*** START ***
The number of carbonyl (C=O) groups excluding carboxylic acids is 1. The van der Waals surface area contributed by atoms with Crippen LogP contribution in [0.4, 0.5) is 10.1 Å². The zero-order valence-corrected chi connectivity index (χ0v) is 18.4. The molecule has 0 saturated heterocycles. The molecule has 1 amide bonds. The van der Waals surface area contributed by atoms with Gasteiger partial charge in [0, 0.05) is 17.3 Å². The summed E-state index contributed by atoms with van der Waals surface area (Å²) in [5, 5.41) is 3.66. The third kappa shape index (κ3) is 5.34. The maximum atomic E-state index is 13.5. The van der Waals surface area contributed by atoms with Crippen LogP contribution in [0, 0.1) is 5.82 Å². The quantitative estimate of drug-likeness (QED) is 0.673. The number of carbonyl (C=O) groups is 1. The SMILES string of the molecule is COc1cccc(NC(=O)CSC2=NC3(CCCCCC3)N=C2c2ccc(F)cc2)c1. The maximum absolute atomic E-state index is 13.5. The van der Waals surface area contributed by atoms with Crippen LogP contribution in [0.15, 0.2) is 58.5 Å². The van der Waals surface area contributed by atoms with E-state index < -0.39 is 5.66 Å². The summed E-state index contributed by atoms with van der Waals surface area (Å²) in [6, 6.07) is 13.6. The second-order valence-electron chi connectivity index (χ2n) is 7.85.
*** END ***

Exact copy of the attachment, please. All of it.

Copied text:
The number of carbonyl (C=O) groups excluding carboxylic acids is 1. The van der Waals surface area contributed by atoms with Crippen LogP contribution in [0.4, 0.5) is 10.1 Å². The zero-order valence-corrected chi connectivity index (χ0v) is 18.4. The molecule has 0 saturated heterocycles. The molecule has 1 amide bonds. The van der Waals surface area contributed by atoms with Gasteiger partial charge in [0, 0.05) is 17.3 Å². The summed E-state index contributed by atoms with van der Waals surface area (Å²) in [5, 5.41) is 3.66. The third kappa shape index (κ3) is 5.34. The maximum atomic E-state index is 13.5. The van der Waals surface area contributed by atoms with Crippen LogP contribution in [0, 0.1) is 5.82 Å². The quantitative estimate of drug-likeness (QED) is 0.673. The number of carbonyl (C=O) groups is 1. The SMILES string of the molecule is COc1cccc(NC(=O)CSC2=NC3(CCCCCC3)N=C2c2ccc(F)cc2)c1. The maximum absolute atomic E-state index is 13.5. The van der Waals surface area contributed by atoms with Crippen LogP contribution in [0.15, 0.2) is 58.5 Å². The van der Waals surface area contributed by atoms with E-state index < -0.39 is 5.66 Å². The summed E-state index contributed by atoms with van der Waals surface area (Å²) in [6, 6.07) is 13.6. The second-order valence-electron chi connectivity index (χ2n) is 7.85.